Michael Bang Holmegaard Table Lamp
Materials: Round hand blown opal glass base with a grey design with a clear layer of glass on top. Brass ring. Conical white fabric lampshade. White Bakelite E27 socket with a built-in switch.
Height: 51 cm / 20.07”
Width: ∅ 33 cm / 12.99”
Electricity: 1 bulb E27, 1 x 75 watt maximum, 110/220 volt.
Any type of light bulb can be used, not a specific one preferred.
Designer: Michael Bang (1942 – 2014) in 1972.
Manufacturer: Holmegaards Glasværk, Hørsholm, Denmark.
Other versions: This Michael Bang Holmegaard table lamp exists in several variations. Labelled with Lamp Art Symmetrisk. The lampshade used for this setup is not original.
Often said it is a design from 1984, but according to the Danish-Lights.com website it is a lamp from around 1972. It has 1980s looks, that’s for sure.
Michael Bang, born in 1942, was the son of famous designer Jacob Eiler Bang the first real designer who worked for Holmegaard.
Michael Bang started working for Bjørn Wiinblad in Copenhagen, Denmark. He designed for the Royal Porcelain Factory in Copenhagen and the Odense Glass Factory. In Sweden, he designed for the Ekenäs mill.
In 1970 he already designed for Holmegaard, but in the 1980s he moved to Holmegaard and started to work for the Holmegaard Glass Factory. At Holmegaard he managed the design of hand-blown lamps in opal glass in which the glass factory specialised, as you can see with this Lamp Art table lamp.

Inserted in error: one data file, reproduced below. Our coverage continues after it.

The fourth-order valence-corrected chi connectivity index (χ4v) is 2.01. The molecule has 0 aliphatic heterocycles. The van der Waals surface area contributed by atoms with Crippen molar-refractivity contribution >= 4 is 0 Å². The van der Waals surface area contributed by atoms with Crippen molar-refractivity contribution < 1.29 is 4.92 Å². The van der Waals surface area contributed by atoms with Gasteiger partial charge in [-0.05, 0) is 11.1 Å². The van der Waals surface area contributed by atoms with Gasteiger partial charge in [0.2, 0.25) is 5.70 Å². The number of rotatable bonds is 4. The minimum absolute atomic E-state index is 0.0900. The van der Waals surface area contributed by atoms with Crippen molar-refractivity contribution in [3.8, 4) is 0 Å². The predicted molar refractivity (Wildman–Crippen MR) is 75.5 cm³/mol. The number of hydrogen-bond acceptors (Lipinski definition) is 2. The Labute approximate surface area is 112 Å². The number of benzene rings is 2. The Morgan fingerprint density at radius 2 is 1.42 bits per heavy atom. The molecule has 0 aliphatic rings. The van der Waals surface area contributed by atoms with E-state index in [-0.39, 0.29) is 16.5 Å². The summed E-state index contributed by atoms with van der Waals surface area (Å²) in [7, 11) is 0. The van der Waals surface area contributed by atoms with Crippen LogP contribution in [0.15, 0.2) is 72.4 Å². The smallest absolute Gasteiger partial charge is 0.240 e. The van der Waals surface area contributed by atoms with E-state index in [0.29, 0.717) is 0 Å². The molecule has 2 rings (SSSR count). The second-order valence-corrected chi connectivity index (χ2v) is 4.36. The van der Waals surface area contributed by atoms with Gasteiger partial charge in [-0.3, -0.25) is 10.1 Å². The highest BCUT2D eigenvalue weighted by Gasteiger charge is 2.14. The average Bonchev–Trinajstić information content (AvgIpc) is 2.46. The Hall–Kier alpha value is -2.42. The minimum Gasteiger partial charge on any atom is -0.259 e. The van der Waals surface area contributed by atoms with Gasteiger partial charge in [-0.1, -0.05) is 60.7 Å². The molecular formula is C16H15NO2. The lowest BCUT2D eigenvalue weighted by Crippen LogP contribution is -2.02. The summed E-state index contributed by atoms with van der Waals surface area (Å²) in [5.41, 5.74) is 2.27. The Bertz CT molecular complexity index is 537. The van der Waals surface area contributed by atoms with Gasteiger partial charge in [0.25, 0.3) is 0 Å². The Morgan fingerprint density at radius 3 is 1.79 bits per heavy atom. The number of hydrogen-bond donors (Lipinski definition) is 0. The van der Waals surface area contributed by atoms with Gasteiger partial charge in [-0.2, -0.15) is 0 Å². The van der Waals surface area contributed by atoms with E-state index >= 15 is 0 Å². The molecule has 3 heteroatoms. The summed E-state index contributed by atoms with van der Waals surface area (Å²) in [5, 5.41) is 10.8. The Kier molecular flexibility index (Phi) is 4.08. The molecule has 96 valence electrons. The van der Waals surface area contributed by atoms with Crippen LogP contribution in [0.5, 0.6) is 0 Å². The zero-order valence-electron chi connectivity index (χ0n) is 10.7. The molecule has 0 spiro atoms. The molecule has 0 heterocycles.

One of his most famous lamps is the Astronaut lamp he designed for Holmegaard in 1970. Other lamps he designed for this company, are among others: the Bowler table lamp in 1970. The Parasol table lamp in 1970. The Victoria table lamp in 1971. The Rollino table lamp in 1973. The Moon pendant lamp in 1973. The Epoch wall lamp and flush mount in 1976. The Meteor table lamps in 1976. The P&T pendant and table lamps in 1976. The Etude, Kantate and Sonate pendant lamps in 1979. Many of his designs have now become collector’s items. Some of them are still in production. Michael Bang passed away in 2013.
The biographies on the various websites contradict each other. It’s hard to make something out of it, unfortunately.
The Holmegaard glass-works factory was founded around 1820 by Count Christian Danneskiold-Samsøe in the town of Holmegaard Mose (“Holmegaard Bog”), but he needed permission from the King of Denmark.
The Count died in 1823 without receiving an answer from the king. A short while after his dead, permission was granted and his wife Countess Henriette Danneskjold-Samsøe started the business. Production began in 1825.
In the beginning the company produced only green bottles, but within its first decade production was shifted on to table-glass.
During the 20th century, artists such as Jacob Eiler Bang (1899-1965) entered the equation, designing and shaping Holmegaard’s glass products. Designer Per Lütken(1916-98), and Jacob Bang’s son, Michael (1944-2002) joined the firm and brought it to what it is now: a well known company, famous for its high-quality products of Danish design.
Today Holmegaard is part of the Rosendahl Design Group.